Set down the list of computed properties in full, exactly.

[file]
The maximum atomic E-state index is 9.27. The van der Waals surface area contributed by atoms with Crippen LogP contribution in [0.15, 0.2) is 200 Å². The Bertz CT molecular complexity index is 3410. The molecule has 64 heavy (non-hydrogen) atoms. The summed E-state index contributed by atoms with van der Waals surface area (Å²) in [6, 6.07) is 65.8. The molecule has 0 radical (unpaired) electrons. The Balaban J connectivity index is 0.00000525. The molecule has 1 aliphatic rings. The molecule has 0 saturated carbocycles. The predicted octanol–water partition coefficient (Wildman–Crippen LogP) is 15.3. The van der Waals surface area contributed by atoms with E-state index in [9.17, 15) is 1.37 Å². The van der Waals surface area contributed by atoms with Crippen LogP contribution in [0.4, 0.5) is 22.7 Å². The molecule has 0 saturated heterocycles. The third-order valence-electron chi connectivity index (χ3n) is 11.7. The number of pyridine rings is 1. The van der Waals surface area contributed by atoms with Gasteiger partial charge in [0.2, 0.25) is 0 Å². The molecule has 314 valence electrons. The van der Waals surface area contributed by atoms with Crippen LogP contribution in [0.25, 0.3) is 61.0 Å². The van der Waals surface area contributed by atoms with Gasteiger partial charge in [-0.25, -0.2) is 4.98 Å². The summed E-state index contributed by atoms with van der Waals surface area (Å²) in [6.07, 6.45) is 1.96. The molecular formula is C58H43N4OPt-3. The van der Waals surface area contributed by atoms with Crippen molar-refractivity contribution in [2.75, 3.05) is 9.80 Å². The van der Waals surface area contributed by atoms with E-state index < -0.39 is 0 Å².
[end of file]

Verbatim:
The maximum atomic E-state index is 9.27. The van der Waals surface area contributed by atoms with Crippen LogP contribution in [0.15, 0.2) is 200 Å². The Bertz CT molecular complexity index is 3410. The molecule has 64 heavy (non-hydrogen) atoms. The summed E-state index contributed by atoms with van der Waals surface area (Å²) in [6, 6.07) is 65.8. The molecule has 0 radical (unpaired) electrons. The Balaban J connectivity index is 0.00000525. The molecule has 1 aliphatic rings. The molecule has 0 saturated carbocycles. The predicted octanol–water partition coefficient (Wildman–Crippen LogP) is 15.3. The van der Waals surface area contributed by atoms with E-state index in [9.17, 15) is 1.37 Å². The van der Waals surface area contributed by atoms with Crippen LogP contribution in [0.4, 0.5) is 22.7 Å². The molecule has 0 saturated heterocycles. The third-order valence-electron chi connectivity index (χ3n) is 11.7. The number of pyridine rings is 1. The van der Waals surface area contributed by atoms with Gasteiger partial charge in [0.2, 0.25) is 0 Å². The molecule has 314 valence electrons. The van der Waals surface area contributed by atoms with Crippen LogP contribution in [0.25, 0.3) is 61.0 Å². The van der Waals surface area contributed by atoms with Gasteiger partial charge in [-0.25, -0.2) is 4.98 Å². The summed E-state index contributed by atoms with van der Waals surface area (Å²) in [6.07, 6.45) is 1.96. The molecular formula is C58H43N4OPt-3. The van der Waals surface area contributed by atoms with Crippen molar-refractivity contribution in [2.75, 3.05) is 9.80 Å². The van der Waals surface area contributed by atoms with E-state index < -0.39 is 0 Å².